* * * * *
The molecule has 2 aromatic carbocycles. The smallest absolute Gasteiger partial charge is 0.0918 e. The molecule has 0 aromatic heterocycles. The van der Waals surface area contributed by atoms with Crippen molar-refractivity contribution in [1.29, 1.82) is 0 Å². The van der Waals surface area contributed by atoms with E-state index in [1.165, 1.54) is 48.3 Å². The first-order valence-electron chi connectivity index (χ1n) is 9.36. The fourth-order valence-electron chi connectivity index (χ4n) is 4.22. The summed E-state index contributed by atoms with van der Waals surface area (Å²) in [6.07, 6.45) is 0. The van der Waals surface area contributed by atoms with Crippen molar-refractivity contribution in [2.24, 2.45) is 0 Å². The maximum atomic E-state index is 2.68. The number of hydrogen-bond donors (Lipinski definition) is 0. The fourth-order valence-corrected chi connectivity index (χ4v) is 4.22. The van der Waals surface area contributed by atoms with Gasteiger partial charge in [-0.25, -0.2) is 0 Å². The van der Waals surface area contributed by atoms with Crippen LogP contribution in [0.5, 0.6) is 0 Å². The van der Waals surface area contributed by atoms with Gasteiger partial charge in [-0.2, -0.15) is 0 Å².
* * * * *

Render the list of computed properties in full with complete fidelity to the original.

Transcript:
The molecule has 2 aromatic carbocycles. The smallest absolute Gasteiger partial charge is 0.0918 e. The molecule has 0 aromatic heterocycles. The van der Waals surface area contributed by atoms with Crippen molar-refractivity contribution in [1.29, 1.82) is 0 Å². The van der Waals surface area contributed by atoms with E-state index in [1.165, 1.54) is 48.3 Å². The first-order valence-electron chi connectivity index (χ1n) is 9.36. The fourth-order valence-electron chi connectivity index (χ4n) is 4.22. The summed E-state index contributed by atoms with van der Waals surface area (Å²) in [6.07, 6.45) is 0. The van der Waals surface area contributed by atoms with Crippen molar-refractivity contribution in [2.24, 2.45) is 0 Å². The maximum atomic E-state index is 2.68. The number of hydrogen-bond donors (Lipinski definition) is 0. The fourth-order valence-corrected chi connectivity index (χ4v) is 4.22. The van der Waals surface area contributed by atoms with Gasteiger partial charge in [-0.25, -0.2) is 0 Å². The van der Waals surface area contributed by atoms with Crippen LogP contribution in [0.5, 0.6) is 0 Å². The van der Waals surface area contributed by atoms with Gasteiger partial charge in [-0.2, -0.15) is 0 Å².